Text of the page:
This chapter offers an overview of Aristophanes based on current research. Specific features of Aristophanes’s language, his metrics, and the structures of his comedies are analyzed; these contribute to a more general understanding of his use of comic techniques, their implicit poetics, and the political function of his plays.
The ritual ordeal of the athlete re-enacts the ordeals of the warrior, and, like heroic deeds, athletic activity compensates for the athlete’s mortality as the athlete figuratively dies a ritual death in recurrent festivals. The origin of athletics is related both to initiation and to funeral games, and real or symbolic death and rebirth is common to both activities. Epinikian songs refer to those done ‘in compensation for’ (epi) the ordeal involved in winning the victory. Epinician songs also in a sense depict the community’s welfare as being contingent on the reciprocity of aristocratic exchange, and also related to revelry. The non-recurrent agōn occurs in Homeric epic, including gymnic and musikos events (recitation of epics and hymns). Later seasonally recurring festivals became the dominant form. The Panathenaia features the ‘art of the Muses’ among its events, namely rhapsodic contests in the reading of Homer. The apobatēs event in the Panathenaia serves as an evocative link between Homeric heroes in combat and the contestants in armour jumping from chariots in the Athenian games.
Wendy J. Raschke
The monuments created by the Greeks to celebrate victories were of many kinds, as were the victories celebrated. The focus of the present discussion is monuments associated with success in the major athletic games; these were usually in the form of free-standing statues erected in the sanctuary where the games took place. Some fundamental questions are addressed, not least, what the idea of a monument signified to the Greeks? Who qualified for this extraordinary honour? What form did it typically take and how much did it cost to create? Were the statues erected merely a reward? Or did they also have political value which affected the choice of location? In ancient Greece, as now, athletic monuments stood as markers of glory achieved, but also as statements to the viewer.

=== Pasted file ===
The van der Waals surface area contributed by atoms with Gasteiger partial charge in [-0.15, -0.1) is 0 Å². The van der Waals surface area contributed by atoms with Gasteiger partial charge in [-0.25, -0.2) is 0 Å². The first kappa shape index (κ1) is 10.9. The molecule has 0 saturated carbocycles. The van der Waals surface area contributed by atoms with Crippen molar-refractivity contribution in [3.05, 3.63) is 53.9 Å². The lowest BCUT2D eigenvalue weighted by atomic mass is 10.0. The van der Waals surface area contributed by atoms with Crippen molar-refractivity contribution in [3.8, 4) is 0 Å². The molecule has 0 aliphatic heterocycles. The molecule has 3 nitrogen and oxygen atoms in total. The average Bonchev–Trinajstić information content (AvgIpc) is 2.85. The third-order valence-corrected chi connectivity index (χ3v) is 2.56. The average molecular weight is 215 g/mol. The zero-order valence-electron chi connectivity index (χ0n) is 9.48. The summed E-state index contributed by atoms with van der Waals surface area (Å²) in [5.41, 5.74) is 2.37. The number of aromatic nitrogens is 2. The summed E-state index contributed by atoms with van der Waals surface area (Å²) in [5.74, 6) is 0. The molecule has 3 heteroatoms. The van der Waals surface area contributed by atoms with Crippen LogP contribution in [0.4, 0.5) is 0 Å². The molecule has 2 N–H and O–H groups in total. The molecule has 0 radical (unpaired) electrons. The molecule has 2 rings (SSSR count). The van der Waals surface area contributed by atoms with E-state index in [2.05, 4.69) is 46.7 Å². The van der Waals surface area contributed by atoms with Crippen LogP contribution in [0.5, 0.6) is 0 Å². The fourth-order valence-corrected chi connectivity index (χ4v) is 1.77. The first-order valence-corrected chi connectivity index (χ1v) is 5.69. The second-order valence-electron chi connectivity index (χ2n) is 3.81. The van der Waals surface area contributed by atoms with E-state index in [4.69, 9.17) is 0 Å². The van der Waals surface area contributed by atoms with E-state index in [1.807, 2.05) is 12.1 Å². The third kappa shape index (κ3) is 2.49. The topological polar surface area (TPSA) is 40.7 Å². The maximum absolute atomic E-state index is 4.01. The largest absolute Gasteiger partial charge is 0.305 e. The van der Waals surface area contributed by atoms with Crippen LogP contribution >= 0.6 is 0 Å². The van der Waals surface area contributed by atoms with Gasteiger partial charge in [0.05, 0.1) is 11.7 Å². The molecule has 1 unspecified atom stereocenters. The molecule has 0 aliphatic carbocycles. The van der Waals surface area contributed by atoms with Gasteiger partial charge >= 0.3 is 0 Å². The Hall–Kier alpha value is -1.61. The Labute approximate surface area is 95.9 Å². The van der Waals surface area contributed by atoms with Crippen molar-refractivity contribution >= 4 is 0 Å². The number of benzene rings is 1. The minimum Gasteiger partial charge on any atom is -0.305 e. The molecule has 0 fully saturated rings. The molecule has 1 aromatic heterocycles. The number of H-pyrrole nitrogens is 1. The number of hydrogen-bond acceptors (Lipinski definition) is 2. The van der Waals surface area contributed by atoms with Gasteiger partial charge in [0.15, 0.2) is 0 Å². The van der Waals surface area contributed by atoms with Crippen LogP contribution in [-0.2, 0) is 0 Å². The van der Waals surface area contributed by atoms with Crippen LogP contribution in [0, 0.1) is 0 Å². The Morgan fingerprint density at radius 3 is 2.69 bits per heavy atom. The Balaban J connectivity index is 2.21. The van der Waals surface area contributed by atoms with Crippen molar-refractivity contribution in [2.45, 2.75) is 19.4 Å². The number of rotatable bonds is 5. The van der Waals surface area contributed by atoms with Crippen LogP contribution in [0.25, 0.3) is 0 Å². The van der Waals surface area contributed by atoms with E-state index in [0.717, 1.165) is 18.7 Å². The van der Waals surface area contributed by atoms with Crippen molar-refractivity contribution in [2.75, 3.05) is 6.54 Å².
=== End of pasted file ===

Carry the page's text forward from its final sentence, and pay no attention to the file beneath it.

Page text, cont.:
David M. Pritchard
In Classical Athens athletics consisted of the sporting contests that were staged as part of festivals and the classes of an athletics teacher. Lessons in the standard sporting events were given only by these teachers, whose classes doubled up as the sole opportunity for boys and men to perfect them before competing in games. Thus the participation of individuals in athletics depended on their schooling. Because the Classical Athenians decided against publicly funding education, they did not enjoy equal access to it. Poor citizens could afford only the lessons of a letter teacher. It was only wealthy boys who were educated in the three traditional disciplines of athletics, music, and letters. As poor Athenians did not attend the classes of an athletics teacher, they would have done badly, if they entered games, and so were hesitant about doing so in the first place. Thus the athletes of democratic Athens came exclusively from the wealthy.
Peter G. McC. Brown
This chapter examines the early development of ludi scaenici (dramatic festivals) at Rome and the introduction there of fabulae palliatae (the type of drama now known as Roman comedy) by Livius Andronicus and Naevius after the end of the First Punic War. Various types of performance have been thought to be precursors of Roman comedy, and their relevance is discussed: Athenian comedies, Rhinthon's mythological burlesques, Atellan farces, Fescennine verses, mimes, and satyr plays. Livy's account of the origins of drama at Rome in Book 7 is scrutinized. The importance of Etruria as a conduit for some types of Greek drama is considered, as well as more direct channels of possible Greek influence. It is emphasized that much guesswork is involved in reconstructing the background to the beginnings of Roman comedy but that Livius Andronicus's adaptation of Greek plays for performance in Latin marked a radically new departure.